Coworking spaces have suddenly begun to absorb more and more companies into their ecosystem. At a recent conference, I was asked if this development worries me – as a professional in the business of space. The brief answer is – no. I look at the evolution of workspace design more as a new opportunity than a challenge. As the needs of the teams evolve, so will our approach to design. The work we recently put into creating the Regus office has further cemented this belief.
The Regus project was the first time we designed an environment simultaneously housing tech firms, consultancies and creative agencies. In these environments, the cubicle culture is ditched in favour of shared tables in open spaces. These are punctuated with quieter zones, some enclosed spaces and even “phone rooms”. Team members from different companies can switch between these sections depending on the kind of work they’re doing. This sense of flexibility of movement allows the right balance of community and autonomy.
Most people believe that these spaces are only home to fresh start-ups and small companies. But now coworking spaces have evolved beyond their initial years as incubators for new businesses. Large corporations are rapidly flocking to coworking brands like Regus, WeWork, CoWrks and Awfis. According to a 2018 Confederation of Indian Industries survey, large companies make up for a whopping 10.3 million seats out of the estimated 12-16 million in the county’s coworking industry.
Networking opportunities are a key ingredient that make coworking offices a unique proposition for companies. The ecosystem of different teams operating within the same space simulates that of a high-end business school campus. Individuals with different unique abilities interact, leading up to opportunities for collaborations. Thus, it is not just the sharing of facilities that makes up a coworking space. It is actually the sharing of an environment charged with the energies, unique abilities and DNA of diverse organisations.
Large companies sometimes even use the infectious positive culture of a coworking space to boost fresh ideas for smaller teams. For instance, a team working on a project that requires more focus on innovation is moved to coworking spaces, instead of the whole company at once.
Companies also spend a great deal of time and money into team building exercises to help members develop a good working chemistry. This sense of community and synergy, however, is automatically integrated into the very fabric of coworking culture.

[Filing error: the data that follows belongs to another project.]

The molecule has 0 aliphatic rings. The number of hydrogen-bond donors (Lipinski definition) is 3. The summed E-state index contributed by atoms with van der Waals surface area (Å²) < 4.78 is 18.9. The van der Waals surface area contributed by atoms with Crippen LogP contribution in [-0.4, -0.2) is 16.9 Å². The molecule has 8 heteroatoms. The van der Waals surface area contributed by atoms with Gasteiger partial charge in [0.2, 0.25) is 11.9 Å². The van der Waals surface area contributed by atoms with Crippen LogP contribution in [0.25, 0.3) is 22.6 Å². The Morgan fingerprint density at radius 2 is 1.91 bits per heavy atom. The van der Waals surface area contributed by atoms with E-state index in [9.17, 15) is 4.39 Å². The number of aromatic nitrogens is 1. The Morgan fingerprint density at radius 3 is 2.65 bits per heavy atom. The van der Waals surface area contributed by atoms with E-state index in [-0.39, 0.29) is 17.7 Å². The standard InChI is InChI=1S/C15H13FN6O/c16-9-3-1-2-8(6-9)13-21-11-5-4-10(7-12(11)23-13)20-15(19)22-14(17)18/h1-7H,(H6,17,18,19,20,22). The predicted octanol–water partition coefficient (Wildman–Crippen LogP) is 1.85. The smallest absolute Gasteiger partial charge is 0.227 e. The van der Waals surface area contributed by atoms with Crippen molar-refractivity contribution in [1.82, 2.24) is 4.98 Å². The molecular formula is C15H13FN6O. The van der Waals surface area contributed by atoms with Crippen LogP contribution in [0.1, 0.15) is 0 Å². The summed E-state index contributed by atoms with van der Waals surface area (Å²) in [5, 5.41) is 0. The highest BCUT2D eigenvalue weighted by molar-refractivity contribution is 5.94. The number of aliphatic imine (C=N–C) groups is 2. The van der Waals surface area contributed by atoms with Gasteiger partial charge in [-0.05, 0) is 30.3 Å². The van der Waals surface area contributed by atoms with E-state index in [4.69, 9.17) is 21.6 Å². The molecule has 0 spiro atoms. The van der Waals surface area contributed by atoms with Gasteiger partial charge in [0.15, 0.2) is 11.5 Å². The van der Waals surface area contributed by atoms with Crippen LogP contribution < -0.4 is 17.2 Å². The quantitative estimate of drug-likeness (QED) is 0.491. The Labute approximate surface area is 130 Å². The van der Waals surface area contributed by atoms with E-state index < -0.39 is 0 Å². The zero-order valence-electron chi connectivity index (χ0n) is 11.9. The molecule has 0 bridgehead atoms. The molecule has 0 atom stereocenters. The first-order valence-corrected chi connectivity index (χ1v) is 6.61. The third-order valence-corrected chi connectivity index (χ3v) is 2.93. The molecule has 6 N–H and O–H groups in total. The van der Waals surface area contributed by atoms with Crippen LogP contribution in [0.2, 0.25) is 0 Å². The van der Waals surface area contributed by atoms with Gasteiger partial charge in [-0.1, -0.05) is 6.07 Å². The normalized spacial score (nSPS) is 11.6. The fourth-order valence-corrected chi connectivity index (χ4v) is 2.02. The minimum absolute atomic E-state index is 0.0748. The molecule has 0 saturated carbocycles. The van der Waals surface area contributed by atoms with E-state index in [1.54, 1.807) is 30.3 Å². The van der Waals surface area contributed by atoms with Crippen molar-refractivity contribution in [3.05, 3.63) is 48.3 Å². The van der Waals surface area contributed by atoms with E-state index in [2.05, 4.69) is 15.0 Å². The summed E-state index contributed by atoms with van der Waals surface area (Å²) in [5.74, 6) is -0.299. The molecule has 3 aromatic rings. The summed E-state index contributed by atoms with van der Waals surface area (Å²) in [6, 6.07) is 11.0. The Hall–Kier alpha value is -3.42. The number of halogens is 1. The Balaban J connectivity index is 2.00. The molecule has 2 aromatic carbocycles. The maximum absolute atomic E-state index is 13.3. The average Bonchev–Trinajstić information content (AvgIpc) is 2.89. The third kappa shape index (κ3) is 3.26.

While the human advantage of a coworking environment is evident, large companies are taking note of the administrative advantages. For instance, the sprawl includes plenty of lounge areas with couches, and multiple conference rooms. This makes it easier to arrange meetings anywhere within the complex or the building. Plus, the peripherals and housekeeping are outsourced to facilities experts. This allows a company to concentrate on its core strengths – producing the product or the service they’re meant to deliver. Coworking spaces also have a battery of training and skill development sessions running throughout the month. That is another peripheral responsibility that corporations can hand over to the coworking brand.
Moving completely to a coworking environment, however, may not be feasible for a lot of firms – especially those where confidentiality and privacy in conference rooms is paramount. There is also the issue of customised design. A lot of companies need their décor to reflect their aesthetic, and that’s harder to achieve in a communal setting. But there are some steps that a company can take to mimic the good things from a coworking ecosystem, within their own organisation. Globally, companies are temporarily renting out unused desks or conference rooms to other smaller businesses to work out of. This creates a semblance of a coworking environment – with ample opportunities for cross-pollination, community and partnerships.
Elements of the coworking culture will thus be inevitably seeping into traditional offices. It is the next trend I’ll be watching out for. It would lead to offices becoming more inclusive environments that inspire innovation. The resulting space design would act as a catalyst for leveraging everyone’s unique ability. It would also be the end of everything that makes a workplace staid and uninspiring. In the words of Leo Burnett of the eponymous Leo Burnett Advertising Company, “Creative ideas flourish best in a shop which preserves some spirit of fun.”